Paper-Saver(TM) ink is a disappearing ink for inkjet printers. The ink erases itself after three weeks so that paper can be reused, providing pollution-free paper. It is sold as 3rd party replacement ink cartridges.
Today paper is not what it used to be. It’s not the best tool for writing, storing information, or transmitting information. Those functions have gone digital. So why do we still consume office paper at a higher per-capita rate than before the advent of computers? Why is the average document printed 5 times? Why hasn’t Business Week’s 1975 prediction of the paperless office come true? The answer is that paper hasn’t been replaced by screens; paper has become a screen. For some it’s a screen that can display 10 pages at once without scaling down the image size. For others it’s a screen without distractions in the margins. We recognized that paper is a display technology and need not be single-use only.
The problem with using paper only once is that it wastes natural resources and pollutes the environment. Using 16 sheets of paper has the same global warming effect as driving one mile. With today’s printers, people have to either work on a screen or accept the environmental consequences of printing. Blue Planet Ink lets them still print, but at a much lower environmental cost. Every time a sheet of paper is reused, the environmental impact from the paper is zero.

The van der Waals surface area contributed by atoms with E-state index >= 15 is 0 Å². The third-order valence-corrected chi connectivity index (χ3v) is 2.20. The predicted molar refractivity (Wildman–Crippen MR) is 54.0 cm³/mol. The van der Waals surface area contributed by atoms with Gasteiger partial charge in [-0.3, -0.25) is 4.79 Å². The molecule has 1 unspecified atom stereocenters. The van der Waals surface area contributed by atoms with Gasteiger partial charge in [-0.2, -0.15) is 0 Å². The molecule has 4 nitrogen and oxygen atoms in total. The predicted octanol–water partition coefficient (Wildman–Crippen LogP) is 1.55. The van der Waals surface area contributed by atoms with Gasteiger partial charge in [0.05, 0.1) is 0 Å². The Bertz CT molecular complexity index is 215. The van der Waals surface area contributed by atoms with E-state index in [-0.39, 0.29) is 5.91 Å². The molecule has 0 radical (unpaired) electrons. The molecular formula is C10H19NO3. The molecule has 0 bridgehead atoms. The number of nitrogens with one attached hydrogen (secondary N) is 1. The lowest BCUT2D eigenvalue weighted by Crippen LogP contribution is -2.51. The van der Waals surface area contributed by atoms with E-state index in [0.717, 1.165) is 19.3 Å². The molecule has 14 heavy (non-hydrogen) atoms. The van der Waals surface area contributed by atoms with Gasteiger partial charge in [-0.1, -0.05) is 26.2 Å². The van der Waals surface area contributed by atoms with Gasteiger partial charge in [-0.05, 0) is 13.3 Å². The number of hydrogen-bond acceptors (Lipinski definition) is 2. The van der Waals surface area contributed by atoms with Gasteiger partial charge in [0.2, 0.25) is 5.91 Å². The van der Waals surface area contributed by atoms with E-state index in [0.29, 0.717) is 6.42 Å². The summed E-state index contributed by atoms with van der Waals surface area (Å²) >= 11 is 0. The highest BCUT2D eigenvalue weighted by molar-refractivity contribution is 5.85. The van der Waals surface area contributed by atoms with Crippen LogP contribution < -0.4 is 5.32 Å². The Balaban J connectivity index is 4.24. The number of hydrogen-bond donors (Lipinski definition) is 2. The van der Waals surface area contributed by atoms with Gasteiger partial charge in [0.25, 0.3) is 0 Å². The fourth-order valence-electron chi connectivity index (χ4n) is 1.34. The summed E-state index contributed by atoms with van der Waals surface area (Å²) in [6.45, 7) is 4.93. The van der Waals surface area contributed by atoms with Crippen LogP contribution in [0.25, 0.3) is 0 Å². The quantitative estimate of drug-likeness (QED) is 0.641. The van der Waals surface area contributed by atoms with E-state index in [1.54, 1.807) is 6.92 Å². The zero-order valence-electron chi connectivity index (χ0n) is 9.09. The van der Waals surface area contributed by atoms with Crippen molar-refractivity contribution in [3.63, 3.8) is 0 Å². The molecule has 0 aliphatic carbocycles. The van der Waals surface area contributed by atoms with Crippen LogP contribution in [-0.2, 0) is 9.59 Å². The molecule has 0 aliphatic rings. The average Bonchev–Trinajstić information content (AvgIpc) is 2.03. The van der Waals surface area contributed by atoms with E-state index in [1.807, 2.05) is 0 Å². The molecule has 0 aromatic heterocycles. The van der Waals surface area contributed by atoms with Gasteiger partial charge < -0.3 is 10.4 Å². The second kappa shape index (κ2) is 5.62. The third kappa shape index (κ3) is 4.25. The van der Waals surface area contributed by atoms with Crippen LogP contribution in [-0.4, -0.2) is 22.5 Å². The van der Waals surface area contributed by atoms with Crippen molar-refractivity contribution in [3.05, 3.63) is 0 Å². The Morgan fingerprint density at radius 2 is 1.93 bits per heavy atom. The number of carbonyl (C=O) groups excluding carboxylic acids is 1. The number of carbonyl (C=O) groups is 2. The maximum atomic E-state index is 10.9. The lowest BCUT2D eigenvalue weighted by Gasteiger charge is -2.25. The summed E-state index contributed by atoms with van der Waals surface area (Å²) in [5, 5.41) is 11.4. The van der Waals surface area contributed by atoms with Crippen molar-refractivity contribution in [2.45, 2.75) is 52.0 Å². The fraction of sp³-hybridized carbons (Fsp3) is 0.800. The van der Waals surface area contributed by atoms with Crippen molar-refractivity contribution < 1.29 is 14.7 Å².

How it works:
The self-erasing inkjet ink is water based. The ink itself is essentially an acid-base indicator, also commonly called a pH indicator. The indicator used currently is thymolphthalein, which is blue when the pH is high and colorless when the pH is neutral or low. The ink contains a base to raise the pH so the ink is initially blue when printed.
After printing, the ink begins to self-erase as it absorbs carbon dioxide from the air. The carbon dioxide gradually lowers the pH. As the pH is lowered, the ink loses its color until it is no longer visible. All the sheets in a stack of paper self-erase. The top sheet in a stack of paper erases fastest because it has the most air flow.
The ink was awarded U.S. patent number 8,328,317 Self-erasing printing system, and development was supported by the U.S. National Science Foundation SBIR grant number 1519546.
For self-erasing ink to save paper it must be commercially viable. Fortunately OEM ink cartridges are priced notoriously high to subsidize the artificially low cost of printers. Paper-Saver ink will sell at the same price as OEM ink but with a greater profit margin because we’re not paying for the printers. Recurring revenue from the same customers will accrue because self-erasing ink is a consumable and only we can provide it. Even though conventional printer ink is notoriously expensive, in our nationwide surveys totaling 738 respondents, 77% said they would buy self-erasing ink priced at that level. Moreover, 31% would buy it even if it cost $5 more than conventional ink.